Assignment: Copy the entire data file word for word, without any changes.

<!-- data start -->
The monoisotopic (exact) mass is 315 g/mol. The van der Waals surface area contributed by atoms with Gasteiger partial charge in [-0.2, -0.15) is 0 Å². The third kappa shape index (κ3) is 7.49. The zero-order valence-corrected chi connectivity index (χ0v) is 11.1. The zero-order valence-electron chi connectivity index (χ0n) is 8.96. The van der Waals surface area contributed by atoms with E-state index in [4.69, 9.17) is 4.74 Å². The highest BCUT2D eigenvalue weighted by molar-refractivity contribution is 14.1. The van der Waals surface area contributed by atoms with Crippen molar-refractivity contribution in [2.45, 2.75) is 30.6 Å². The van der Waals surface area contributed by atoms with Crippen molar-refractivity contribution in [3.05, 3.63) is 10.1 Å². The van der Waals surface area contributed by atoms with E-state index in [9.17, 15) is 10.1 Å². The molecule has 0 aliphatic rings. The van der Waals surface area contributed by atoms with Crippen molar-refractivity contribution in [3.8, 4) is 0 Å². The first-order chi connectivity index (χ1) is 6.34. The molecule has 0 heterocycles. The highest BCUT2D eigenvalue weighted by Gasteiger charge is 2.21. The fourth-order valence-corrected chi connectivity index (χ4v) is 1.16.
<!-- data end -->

The monoisotopic (exact) mass is 315 g/mol. The van der Waals surface area contributed by atoms with Gasteiger partial charge in [-0.2, -0.15) is 0 Å². The third kappa shape index (κ3) is 7.49. The zero-order valence-corrected chi connectivity index (χ0v) is 11.1. The zero-order valence-electron chi connectivity index (χ0n) is 8.96. The van der Waals surface area contributed by atoms with E-state index in [4.69, 9.17) is 4.74 Å². The highest BCUT2D eigenvalue weighted by molar-refractivity contribution is 14.1. The van der Waals surface area contributed by atoms with Crippen molar-refractivity contribution in [2.45, 2.75) is 30.6 Å². The van der Waals surface area contributed by atoms with Crippen molar-refractivity contribution in [3.05, 3.63) is 10.1 Å². The van der Waals surface area contributed by atoms with E-state index in [9.17, 15) is 10.1 Å². The molecule has 0 aliphatic rings. The van der Waals surface area contributed by atoms with Crippen molar-refractivity contribution in [3.8, 4) is 0 Å². The first-order chi connectivity index (χ1) is 6.34. The molecule has 0 heterocycles. The highest BCUT2D eigenvalue weighted by Gasteiger charge is 2.21. The fourth-order valence-corrected chi connectivity index (χ4v) is 1.16.